Romania was in my travel plans for quite a while but I had never been there until a couple of weeks ago, when Rochelle and I rolled Voukefalas to the Hungary-Romania border.

As we crossed the border and we were officially stamped in Romania, we had a pleasant surprise. Romania has been trying hard in the recent years but it hasn’t entered yet neither the eurozone nor the Schengen Area. In other words, Rochelle made it out of the Schengen Area without paying the heavy fine for overstaying, which would have caused a major damage to our budget (600-1400 Euros worth). With a smile still on our face, we started exploring our surroundings. I could easily describe Romania as a travel back in time, as our point of entry was from the poorest far north of the country. People here still struggle to cultivate the land with their own hands and the use of machinery is still considered a luxury. Our first overnight was in Maramures Area and the village of Vadu Izei. Our host in Theodora Pension, Theodora herself, was our first taste of Romanian hospitality. Great, hospitable people and the landscape was a pure, unspoiled forest that definitely made our stay a highlight in our whole Romanian experience. Just ask us about the dancing and the plum brandy!!! Oh, and all the colorful kitchen pots on the tree out front!

Next was Transylvania. Located in the centre of the country, it’s a nationwide known highlight, so we had to pay a visit. With no further delay we headed directly to the Saxon Castle area and the city of Sibiu. Unfortunately we had no luck finding a hotel or a campground because it was a national holiday. So without accommodation options we had to move to Sighisoara, 100km further north. As our lonely planet book states for Sighisoara: “It’s so pretty that it should be arrested;” From the moment we entered the fortified walls, it was like stepping into a kid’s fairytale. The narrow streets, the lustrously colored 16th-century houses, their gingerbread roofs, all add to the magic scenery. The Unesco-protected citadel is the best preserved of its kind in Europe. Here was the birthplace of one of history’s great monsters, Vlad Ţepeş (The Impaler), the original Dracula. Our departure from Sibiu didn’t really come as a disappointment, quite the opposite, as the old fortified city of Sighisoara made up for it.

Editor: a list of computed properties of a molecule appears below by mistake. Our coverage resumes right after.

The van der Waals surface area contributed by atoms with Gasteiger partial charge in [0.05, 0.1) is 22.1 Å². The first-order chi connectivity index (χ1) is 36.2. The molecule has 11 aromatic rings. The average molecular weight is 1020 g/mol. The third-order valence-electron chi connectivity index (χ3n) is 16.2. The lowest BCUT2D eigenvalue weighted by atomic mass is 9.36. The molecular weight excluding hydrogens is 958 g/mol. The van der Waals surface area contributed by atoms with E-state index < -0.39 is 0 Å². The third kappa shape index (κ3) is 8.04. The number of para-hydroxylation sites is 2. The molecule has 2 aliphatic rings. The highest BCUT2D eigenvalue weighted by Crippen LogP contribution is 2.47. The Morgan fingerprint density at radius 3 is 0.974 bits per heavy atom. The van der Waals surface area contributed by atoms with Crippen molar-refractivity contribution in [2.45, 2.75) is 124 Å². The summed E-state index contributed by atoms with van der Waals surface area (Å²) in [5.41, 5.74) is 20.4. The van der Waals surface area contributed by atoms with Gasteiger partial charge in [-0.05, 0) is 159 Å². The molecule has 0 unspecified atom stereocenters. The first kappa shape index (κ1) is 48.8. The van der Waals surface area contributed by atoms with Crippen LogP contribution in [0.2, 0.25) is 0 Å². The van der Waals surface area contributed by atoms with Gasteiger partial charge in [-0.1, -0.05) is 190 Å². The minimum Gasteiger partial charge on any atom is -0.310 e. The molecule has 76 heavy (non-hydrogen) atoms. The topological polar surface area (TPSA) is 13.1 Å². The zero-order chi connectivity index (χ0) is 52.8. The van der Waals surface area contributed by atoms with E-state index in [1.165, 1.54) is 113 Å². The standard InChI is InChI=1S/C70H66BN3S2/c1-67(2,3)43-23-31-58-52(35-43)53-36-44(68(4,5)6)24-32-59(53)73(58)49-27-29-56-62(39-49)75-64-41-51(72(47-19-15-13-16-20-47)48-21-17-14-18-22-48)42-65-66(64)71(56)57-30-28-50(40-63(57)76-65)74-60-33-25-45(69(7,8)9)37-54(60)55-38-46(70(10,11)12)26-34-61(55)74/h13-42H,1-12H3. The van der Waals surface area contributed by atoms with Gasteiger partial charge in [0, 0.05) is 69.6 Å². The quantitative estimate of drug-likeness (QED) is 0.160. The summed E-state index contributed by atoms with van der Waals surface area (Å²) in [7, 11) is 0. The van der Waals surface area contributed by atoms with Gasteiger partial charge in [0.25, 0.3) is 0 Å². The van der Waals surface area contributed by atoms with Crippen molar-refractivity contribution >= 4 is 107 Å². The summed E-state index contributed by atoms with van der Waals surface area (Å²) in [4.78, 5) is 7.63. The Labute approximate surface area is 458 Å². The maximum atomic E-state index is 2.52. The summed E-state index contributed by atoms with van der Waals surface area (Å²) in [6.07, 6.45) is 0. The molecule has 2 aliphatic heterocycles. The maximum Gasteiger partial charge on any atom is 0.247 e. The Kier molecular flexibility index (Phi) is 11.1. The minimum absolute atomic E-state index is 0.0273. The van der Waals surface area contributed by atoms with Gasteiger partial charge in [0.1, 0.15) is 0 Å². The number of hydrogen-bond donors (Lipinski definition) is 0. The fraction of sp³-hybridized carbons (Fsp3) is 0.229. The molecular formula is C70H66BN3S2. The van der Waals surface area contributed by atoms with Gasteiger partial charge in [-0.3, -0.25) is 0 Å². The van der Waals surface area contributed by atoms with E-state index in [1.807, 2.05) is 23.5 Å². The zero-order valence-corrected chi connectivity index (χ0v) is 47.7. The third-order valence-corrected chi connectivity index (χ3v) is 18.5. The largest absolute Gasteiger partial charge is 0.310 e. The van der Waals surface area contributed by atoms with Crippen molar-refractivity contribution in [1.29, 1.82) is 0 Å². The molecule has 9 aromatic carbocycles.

We spent some time exploring the city before we headed on to the other two nearby castles in Brad near Brasov (Bran and Rasnov).  First was the 60m tall Bran Castle, a spectacular site. Built by Saxons from Braşov in 1382, to defend the Bran pass against Turks, the castle may have housed Vlad Ţepeş for a few nights, on his flight from the Turks in 1462. Since 1920 Queen Marie lived in the castle and it served as a summer royal residence until the forced abdication of King Michael in 1947. It became a museum in 1957. Rasnov Castle was less interesting although it looked really impressive from the lowlands. But still it’s definitely worth a visit if you are in the area. Something that must be said for both castles is that their popularity didn’t take away their beauty.

After all that we headed to the nation’s capital Bucharest, a booming city with many large infrastructure projects changing the old face of the city. Finding a 300 year-old church, a steel-and-glass office building and Communist-era apartment blocks next to one another is a common sight. The capital has in recent years cultivated a sophisticated, trendy and modern sensibility. After seeing the beauty of the Central Romania and the hospitality of the North Romania, our visit in Bucharest was just a quick stop on our way to Bulgaria…

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